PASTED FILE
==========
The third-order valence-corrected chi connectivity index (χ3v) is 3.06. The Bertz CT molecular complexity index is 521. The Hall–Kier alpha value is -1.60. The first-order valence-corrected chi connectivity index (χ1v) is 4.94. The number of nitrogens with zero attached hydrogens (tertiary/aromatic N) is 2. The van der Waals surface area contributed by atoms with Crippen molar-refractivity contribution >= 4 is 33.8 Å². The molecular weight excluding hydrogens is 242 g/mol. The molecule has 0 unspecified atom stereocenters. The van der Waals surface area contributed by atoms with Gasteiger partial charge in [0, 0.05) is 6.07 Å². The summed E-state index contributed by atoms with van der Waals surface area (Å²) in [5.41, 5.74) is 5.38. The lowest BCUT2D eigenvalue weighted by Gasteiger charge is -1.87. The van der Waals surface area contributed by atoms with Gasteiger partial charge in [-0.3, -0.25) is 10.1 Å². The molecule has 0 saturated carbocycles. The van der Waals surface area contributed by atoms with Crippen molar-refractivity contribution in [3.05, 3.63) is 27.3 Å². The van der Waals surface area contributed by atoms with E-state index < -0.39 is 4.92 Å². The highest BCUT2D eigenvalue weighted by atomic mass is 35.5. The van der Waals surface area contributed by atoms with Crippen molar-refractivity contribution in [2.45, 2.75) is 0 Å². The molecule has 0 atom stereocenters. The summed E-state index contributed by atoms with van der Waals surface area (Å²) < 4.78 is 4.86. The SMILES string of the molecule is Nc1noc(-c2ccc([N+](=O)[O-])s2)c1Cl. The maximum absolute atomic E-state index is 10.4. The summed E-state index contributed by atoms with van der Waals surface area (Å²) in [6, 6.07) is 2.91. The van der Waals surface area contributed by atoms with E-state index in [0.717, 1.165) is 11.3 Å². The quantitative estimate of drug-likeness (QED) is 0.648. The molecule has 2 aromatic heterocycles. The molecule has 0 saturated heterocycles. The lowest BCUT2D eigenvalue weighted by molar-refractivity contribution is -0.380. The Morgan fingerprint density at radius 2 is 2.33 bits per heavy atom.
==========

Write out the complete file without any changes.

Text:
The third-order valence-corrected chi connectivity index (χ3v) is 3.06. The Bertz CT molecular complexity index is 521. The Hall–Kier alpha value is -1.60. The first-order valence-corrected chi connectivity index (χ1v) is 4.94. The number of nitrogens with zero attached hydrogens (tertiary/aromatic N) is 2. The van der Waals surface area contributed by atoms with Crippen molar-refractivity contribution >= 4 is 33.8 Å². The molecular weight excluding hydrogens is 242 g/mol. The molecule has 0 unspecified atom stereocenters. The van der Waals surface area contributed by atoms with Gasteiger partial charge in [0, 0.05) is 6.07 Å². The summed E-state index contributed by atoms with van der Waals surface area (Å²) in [5.41, 5.74) is 5.38. The lowest BCUT2D eigenvalue weighted by Gasteiger charge is -1.87. The van der Waals surface area contributed by atoms with Gasteiger partial charge in [-0.3, -0.25) is 10.1 Å². The molecule has 0 saturated carbocycles. The van der Waals surface area contributed by atoms with Crippen molar-refractivity contribution in [3.05, 3.63) is 27.3 Å². The van der Waals surface area contributed by atoms with E-state index < -0.39 is 4.92 Å². The highest BCUT2D eigenvalue weighted by atomic mass is 35.5. The van der Waals surface area contributed by atoms with Crippen molar-refractivity contribution in [2.45, 2.75) is 0 Å². The molecule has 0 atom stereocenters. The summed E-state index contributed by atoms with van der Waals surface area (Å²) < 4.78 is 4.86. The SMILES string of the molecule is Nc1noc(-c2ccc([N+](=O)[O-])s2)c1Cl. The maximum absolute atomic E-state index is 10.4. The summed E-state index contributed by atoms with van der Waals surface area (Å²) in [6, 6.07) is 2.91. The van der Waals surface area contributed by atoms with E-state index in [0.717, 1.165) is 11.3 Å². The quantitative estimate of drug-likeness (QED) is 0.648. The molecule has 2 aromatic heterocycles. The molecule has 0 saturated heterocycles. The lowest BCUT2D eigenvalue weighted by molar-refractivity contribution is -0.380. The Morgan fingerprint density at radius 2 is 2.33 bits per heavy atom.